Update on the commercial situation in China on 19 February 2020 The effects of the corona virus outbreak (or COVID-19 as it’s now called) continue to be felt across China. There are however some positive signs. Both the number of new cases and the number of fatalities is falling and has done so for the past 4 days suggesting we are past the peak of infection and that the measures put in place by the government are working. However this is by no means certain, information remains patchy and no one is sure what will happen once restrictions are lifted.
ON the manufacturing front meant factories were planning to return to work this week. In a few cases this has actually happened but in many areas this has not been possible. One reason for this is the virtual lock down of many areas of china affecting at least 150 million people who are effectively quarantined in their homes and not allowed to go out to work. This has meant for many factories even if they were to open they would have no workers. Many more factories are contactable this week through their admin and sales staff many of whom are managing to work from home. The information they are providing about the situation in their factories is however inconsistent and we advise caution accepting the information about operational status of their factories at the present time.
The affect of manufacturing doesn’t just affect the end manufacturer however. Supplies of components is also severely restricted leading to shortages and disruption to supply chains.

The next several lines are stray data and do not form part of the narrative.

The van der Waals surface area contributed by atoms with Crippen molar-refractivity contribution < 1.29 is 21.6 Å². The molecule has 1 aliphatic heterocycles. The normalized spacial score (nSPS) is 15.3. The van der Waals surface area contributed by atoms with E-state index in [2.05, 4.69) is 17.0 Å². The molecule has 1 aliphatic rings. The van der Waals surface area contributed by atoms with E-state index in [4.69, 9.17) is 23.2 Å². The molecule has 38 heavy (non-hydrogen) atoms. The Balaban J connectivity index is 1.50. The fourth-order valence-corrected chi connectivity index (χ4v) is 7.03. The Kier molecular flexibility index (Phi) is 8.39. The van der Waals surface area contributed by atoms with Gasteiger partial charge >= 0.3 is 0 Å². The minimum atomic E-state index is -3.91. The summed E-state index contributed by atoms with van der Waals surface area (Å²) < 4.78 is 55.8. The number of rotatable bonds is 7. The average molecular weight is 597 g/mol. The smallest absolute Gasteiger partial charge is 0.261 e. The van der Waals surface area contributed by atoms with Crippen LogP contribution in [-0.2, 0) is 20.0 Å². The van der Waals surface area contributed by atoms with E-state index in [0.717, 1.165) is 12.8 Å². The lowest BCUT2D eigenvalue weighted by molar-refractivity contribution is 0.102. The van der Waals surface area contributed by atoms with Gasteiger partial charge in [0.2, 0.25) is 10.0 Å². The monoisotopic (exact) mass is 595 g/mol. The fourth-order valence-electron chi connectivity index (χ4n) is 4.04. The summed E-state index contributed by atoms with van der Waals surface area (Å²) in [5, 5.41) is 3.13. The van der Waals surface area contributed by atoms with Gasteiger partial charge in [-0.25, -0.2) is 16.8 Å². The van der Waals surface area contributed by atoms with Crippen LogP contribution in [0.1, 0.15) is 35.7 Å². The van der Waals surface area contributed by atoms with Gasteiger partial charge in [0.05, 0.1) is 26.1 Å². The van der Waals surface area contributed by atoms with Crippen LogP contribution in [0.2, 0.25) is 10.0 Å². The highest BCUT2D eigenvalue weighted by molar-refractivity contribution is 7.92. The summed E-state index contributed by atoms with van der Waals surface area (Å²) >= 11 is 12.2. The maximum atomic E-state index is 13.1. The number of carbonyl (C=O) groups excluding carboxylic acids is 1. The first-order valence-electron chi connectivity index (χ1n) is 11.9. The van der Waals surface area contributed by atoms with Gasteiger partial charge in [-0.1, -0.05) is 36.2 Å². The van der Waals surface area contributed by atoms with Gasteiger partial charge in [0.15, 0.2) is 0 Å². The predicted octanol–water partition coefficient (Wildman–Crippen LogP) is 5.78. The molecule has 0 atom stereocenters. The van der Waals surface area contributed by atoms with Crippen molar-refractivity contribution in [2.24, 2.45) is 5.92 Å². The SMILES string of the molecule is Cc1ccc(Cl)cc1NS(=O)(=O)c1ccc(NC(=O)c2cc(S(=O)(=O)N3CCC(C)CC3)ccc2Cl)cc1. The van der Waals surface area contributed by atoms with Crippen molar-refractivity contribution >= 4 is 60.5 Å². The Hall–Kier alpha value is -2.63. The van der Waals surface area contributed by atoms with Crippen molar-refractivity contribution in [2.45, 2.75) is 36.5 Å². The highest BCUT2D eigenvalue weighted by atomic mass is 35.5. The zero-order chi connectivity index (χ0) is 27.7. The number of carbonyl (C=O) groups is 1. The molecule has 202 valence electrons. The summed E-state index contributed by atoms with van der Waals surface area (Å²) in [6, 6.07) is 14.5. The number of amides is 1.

Logistics is also being affected, particularly air cargo and courier services. Many airlines have suspended direct flights to China and as a result their is a lack of supply and what is available is patchy. Goods are taking a long tome to arrive and some appear last in the system Prices have increased considerably as a result. Our advice is to avoid sending parcels by air for the time being. Sea shipping is still running but again many shipping lines have significantly reduced the number of sailings leading to less choice and often increased sailing times. Getting goods to the port is also a problem as there is a shortage of lorries on the road at present.
Looking to the future things do seem to be improving slowly with slow being the key word. We expect more factories to open over the coming week but it may be the end of the month before many factories truly get back up to speed. There will continue to be regional differences with of course Hubei being particularly affected and slow to recover.
Our advice – keep talking to your supplier so you remain updated, be vigilant about false claims of factories returning to work and manage your customers expectations – it is going to take time to get back to normal.-